Camp Day 1: Thoughts on the QB “Competition”

The Browns took the field for the first full team practice today and Brandon Weeden was reportedly awful. I’ve been thinking on this for a while, and figured it would be a good point of discussion…what if the .1% probability happens and Colt McCoy wins the starting job?  Well, Weeden’s shaky first day, coupled with a bit better day by McCoy sent the gears a churnin.

Is it truly a tragedy if Brandon Weeden is a bust if it causes Colt McCoy to elevate his game as a starter? As Brown’s fans, we have long forgotten what the benefits are when your team has a talent laden roster. Certainly, the ability to compensate for injuries is the first thing to come to mind.  But competition is the less evident but perhaps more important side effect.  When the “ones” are facing a much more competitive group of “twos”, the quality and impact of practices increase. More importantly, when someone is breathing down your neck to take your job, it is a primitive instinct that makes that fire burn a little hotter.  So if Tom Heckert’s purpose at pick 22 was to grab a quarterback who can win some games in the playoffs, it really shouldn’t matter whether it be Weeden or McCoy…if Weeden is the driving force behind McCoy’s improvement, the pick is not wasted. I’m betting 7 out of 10 browns fans would disagree with me, but I’m not about splitting hairs, just give me a quarterback that can win for us, I don’t care who it is. Colt is younger, can avoid pressure better and wins with Colt starting count the same as for Weeden.

Even Colts detractors must concede that last year was not a fair assessment of what McCoy brings to the table. Sure, his arm strength leaves a lot to be desired, but without a running game and with a less than mediocre right side of the offensive line, his strengths, accuracy and intangibles, weren’t ever given a chance to flourish. He was thrust into a new, more complicated offense without an offseason. Finally, factor in that his top two receivers were a rookie who hadn’t played football in a year and a special teamer, and it’s fair to say the deck was stacked against him. Long story short, 2011 Colt McCoy is not the best version of Colt McCoy.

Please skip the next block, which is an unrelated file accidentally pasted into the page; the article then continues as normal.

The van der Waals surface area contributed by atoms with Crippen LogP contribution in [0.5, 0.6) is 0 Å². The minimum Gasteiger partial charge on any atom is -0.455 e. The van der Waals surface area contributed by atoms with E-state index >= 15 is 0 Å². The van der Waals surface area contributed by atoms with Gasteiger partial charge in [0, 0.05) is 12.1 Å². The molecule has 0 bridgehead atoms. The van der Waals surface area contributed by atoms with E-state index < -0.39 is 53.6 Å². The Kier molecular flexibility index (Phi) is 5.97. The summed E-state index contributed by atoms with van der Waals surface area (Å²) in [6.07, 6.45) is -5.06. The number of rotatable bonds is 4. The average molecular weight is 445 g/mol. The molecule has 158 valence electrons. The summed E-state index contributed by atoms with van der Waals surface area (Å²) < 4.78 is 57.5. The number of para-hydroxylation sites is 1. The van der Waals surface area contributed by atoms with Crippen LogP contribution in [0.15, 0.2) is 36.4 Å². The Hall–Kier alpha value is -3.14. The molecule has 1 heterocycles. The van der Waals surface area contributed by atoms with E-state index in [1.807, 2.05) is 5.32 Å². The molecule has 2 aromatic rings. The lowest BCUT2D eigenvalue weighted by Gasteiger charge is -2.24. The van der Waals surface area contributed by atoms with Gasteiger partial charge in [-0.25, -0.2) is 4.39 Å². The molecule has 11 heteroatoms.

I’m not saying McCoy should or will win out, he probably won’t. I also think if Weeden is the quarterback Heckert and Holmgren have projected, he will be better than McCoy ever could be. But if that slim chance that he does take the reigns comes reality, then I’m not asking why Tom Heckert drafted a bust at #22, I’m hoping that pick made Colt McCoy a franchise caliber QB.

-JW


Browns Offense Will be Better Thanks to Rookies

Yesterday, Browns rookies reported to camp, and hope has yet again proven to spring eternal in the local media.  GM Tom Heckert’s prized draftee’s (and some non-draftee’s) were on display as the countdown to the 2012 NFL season hits another milestone. This got me to thinking about Heckert’s strategy in this the latest Cleveland Brown rebuild.

Heckert was cautious and slow in taking two drafts to rebuild the front and back of the defense, using a first and second rounder on both the line and secondary. Perhaps inspired by an additional first round pick this year, Heckert seems to have gone for broke on offense. He went so far as to concede a 2013 second rounder to acquire the services of Josh Gordon in the supplemental draft, getting the talent a “year early” so to speak. In total, two first rounders, two second rounders and a fourth round pick were used, with all but one coming at the skill positions.  This strategy doesn’t necessarily reek of desperation, but it does concede that last year was unacceptable, thus the complete facelift. Lets take a look first at what Heckert grabbed, and then at what his thought process could have been:

Trent Richardson: As close to a sure thing as Clevelanders are are willing to admit. Richardson will immediately come in and fill a significant role on offense. Let’s be honest for a second here, record notwithstanding, the 2010 Browns were better than the 2011 version for one reason…2010 Peyton Hillis was far better than his 2011 namesake.  If Richardson can give a 1,000 on the ground and 40 receptions, it will give our rookie QB more time in the pocket and more short yardage situations, just as HIllis did for his rookie QB in 2010.